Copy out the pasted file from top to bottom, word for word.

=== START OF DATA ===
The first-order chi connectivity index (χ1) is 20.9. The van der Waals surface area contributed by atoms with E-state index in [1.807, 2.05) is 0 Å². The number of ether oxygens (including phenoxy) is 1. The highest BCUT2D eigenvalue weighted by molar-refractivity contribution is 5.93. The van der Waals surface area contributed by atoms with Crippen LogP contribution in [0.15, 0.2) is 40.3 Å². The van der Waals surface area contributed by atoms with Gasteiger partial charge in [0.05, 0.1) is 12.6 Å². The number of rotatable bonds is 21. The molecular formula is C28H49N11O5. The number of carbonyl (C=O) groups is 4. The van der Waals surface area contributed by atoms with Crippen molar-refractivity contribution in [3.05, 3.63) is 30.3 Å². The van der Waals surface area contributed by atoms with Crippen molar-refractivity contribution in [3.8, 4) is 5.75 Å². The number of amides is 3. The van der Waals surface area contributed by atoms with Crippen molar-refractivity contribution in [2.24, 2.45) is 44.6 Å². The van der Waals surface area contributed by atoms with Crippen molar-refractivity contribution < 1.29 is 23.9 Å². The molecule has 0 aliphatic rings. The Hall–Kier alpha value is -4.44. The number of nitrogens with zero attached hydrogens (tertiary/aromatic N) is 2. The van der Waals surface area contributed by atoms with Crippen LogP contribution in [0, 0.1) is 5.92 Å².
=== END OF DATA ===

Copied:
The first-order chi connectivity index (χ1) is 20.9. The van der Waals surface area contributed by atoms with E-state index in [1.807, 2.05) is 0 Å². The number of ether oxygens (including phenoxy) is 1. The highest BCUT2D eigenvalue weighted by molar-refractivity contribution is 5.93. The van der Waals surface area contributed by atoms with Crippen LogP contribution in [0.15, 0.2) is 40.3 Å². The van der Waals surface area contributed by atoms with Gasteiger partial charge in [0.05, 0.1) is 12.6 Å². The number of rotatable bonds is 21. The molecular formula is C28H49N11O5. The number of carbonyl (C=O) groups is 4. The van der Waals surface area contributed by atoms with Crippen molar-refractivity contribution in [3.05, 3.63) is 30.3 Å². The van der Waals surface area contributed by atoms with Crippen molar-refractivity contribution in [3.8, 4) is 5.75 Å². The number of amides is 3. The van der Waals surface area contributed by atoms with Crippen molar-refractivity contribution in [2.24, 2.45) is 44.6 Å². The van der Waals surface area contributed by atoms with Crippen molar-refractivity contribution < 1.29 is 23.9 Å². The molecule has 0 aliphatic rings. The Hall–Kier alpha value is -4.44. The number of nitrogens with zero attached hydrogens (tertiary/aromatic N) is 2. The van der Waals surface area contributed by atoms with Crippen LogP contribution in [0, 0.1) is 5.92 Å².